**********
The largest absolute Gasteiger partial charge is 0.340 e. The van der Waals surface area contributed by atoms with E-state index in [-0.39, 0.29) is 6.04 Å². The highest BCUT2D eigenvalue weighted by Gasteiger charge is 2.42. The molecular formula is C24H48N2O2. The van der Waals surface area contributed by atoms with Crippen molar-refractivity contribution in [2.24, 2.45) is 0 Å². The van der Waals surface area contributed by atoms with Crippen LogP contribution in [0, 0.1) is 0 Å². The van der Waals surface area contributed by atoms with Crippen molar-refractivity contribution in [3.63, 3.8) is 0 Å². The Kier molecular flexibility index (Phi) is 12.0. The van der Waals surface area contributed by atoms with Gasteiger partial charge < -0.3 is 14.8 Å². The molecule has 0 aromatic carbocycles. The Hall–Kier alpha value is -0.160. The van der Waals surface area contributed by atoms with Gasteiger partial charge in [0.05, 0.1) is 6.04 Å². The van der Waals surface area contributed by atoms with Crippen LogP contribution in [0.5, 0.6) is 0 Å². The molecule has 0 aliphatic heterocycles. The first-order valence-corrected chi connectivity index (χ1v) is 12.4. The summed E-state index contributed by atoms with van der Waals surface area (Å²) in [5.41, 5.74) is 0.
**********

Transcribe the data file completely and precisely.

The largest absolute Gasteiger partial charge is 0.340 e. The van der Waals surface area contributed by atoms with E-state index in [-0.39, 0.29) is 6.04 Å². The highest BCUT2D eigenvalue weighted by Gasteiger charge is 2.42. The molecular formula is C24H48N2O2. The van der Waals surface area contributed by atoms with Crippen molar-refractivity contribution in [2.24, 2.45) is 0 Å². The van der Waals surface area contributed by atoms with Crippen LogP contribution in [0, 0.1) is 0 Å². The van der Waals surface area contributed by atoms with Crippen molar-refractivity contribution in [3.63, 3.8) is 0 Å². The Kier molecular flexibility index (Phi) is 12.0. The van der Waals surface area contributed by atoms with Gasteiger partial charge < -0.3 is 14.8 Å². The molecule has 0 aromatic carbocycles. The Hall–Kier alpha value is -0.160. The van der Waals surface area contributed by atoms with Gasteiger partial charge in [0.05, 0.1) is 6.04 Å². The van der Waals surface area contributed by atoms with Crippen LogP contribution in [0.5, 0.6) is 0 Å². The molecule has 0 aliphatic heterocycles. The first-order valence-corrected chi connectivity index (χ1v) is 12.4. The summed E-state index contributed by atoms with van der Waals surface area (Å²) in [5.41, 5.74) is 0.